Many times the assessment is placed on the property in the first part of the year and statements are mailed to property owners with bold printing that says “This is not a bill.” Unfortunately, since it doesn’t require action, many property owners don’t give it the attention it deserves.
Usually, there is a deadline for the assessment to be challenged. After that time, the property taxes are set for the year.
Correcting an assessment is a simple matter and doesn’t require the services of a specialist. The first step is to discuss it with the assessor’s office. Many times clarifications can be made on this initial phone call.
The next step is to make an appeal to the local board that is set up to hear disagreements. The board is made up of local citizens. Both the taxpayer and the assessor’s office will get to tell their reasons for the valuation.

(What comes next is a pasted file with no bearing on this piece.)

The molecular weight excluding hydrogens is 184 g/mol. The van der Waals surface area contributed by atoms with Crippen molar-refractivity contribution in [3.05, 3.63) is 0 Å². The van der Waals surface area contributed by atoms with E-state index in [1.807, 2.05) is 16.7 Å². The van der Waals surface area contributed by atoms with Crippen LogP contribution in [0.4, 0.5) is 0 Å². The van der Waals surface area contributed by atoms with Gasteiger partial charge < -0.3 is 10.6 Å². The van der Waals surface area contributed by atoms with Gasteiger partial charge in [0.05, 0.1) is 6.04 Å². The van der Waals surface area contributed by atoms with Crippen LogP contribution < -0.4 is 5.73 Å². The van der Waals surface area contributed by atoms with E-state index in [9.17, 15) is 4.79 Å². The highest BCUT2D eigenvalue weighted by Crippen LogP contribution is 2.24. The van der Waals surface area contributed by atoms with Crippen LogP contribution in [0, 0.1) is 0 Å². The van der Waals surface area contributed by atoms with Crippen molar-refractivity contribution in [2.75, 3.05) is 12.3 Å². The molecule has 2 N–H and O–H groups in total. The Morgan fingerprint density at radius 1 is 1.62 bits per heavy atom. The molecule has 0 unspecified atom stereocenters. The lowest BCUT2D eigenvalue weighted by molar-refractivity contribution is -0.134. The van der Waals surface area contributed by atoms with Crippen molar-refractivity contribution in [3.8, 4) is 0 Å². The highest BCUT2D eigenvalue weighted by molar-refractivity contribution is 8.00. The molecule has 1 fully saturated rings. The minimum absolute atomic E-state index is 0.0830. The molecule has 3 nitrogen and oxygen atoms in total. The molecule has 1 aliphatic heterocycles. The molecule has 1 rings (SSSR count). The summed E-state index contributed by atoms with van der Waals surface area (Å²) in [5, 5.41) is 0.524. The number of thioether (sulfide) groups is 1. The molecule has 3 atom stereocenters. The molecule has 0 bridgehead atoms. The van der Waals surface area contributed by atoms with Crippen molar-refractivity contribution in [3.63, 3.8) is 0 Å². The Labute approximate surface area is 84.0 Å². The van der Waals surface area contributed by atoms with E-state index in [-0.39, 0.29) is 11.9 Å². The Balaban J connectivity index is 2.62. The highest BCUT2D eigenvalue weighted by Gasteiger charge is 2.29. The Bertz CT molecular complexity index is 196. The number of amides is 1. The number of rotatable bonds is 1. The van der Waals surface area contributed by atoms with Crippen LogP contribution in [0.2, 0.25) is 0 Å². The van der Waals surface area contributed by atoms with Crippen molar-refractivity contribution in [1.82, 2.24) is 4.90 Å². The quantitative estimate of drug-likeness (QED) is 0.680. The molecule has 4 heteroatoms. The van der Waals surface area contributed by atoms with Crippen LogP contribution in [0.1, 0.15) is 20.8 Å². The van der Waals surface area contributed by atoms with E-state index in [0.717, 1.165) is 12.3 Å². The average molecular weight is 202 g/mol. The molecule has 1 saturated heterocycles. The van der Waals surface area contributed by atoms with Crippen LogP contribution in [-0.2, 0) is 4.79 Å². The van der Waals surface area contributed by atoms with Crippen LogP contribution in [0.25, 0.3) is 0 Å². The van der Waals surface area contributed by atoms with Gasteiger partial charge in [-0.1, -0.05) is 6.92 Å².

The property owner should have as much evidence to support the claim as possible. An independent appraisal is an excellent piece of data to have. However, if you have comparables of recent sales with documented facts, it will usually carry as much weight.
If the property has deteriorated, pictures can be valuable to show its present condition. If the house has deteriorated significantly, or there has been a general drop in prices, this could adversely affect the value. Simply saying the property is too high and you couldn’t sell it for that will generally not have much consideration.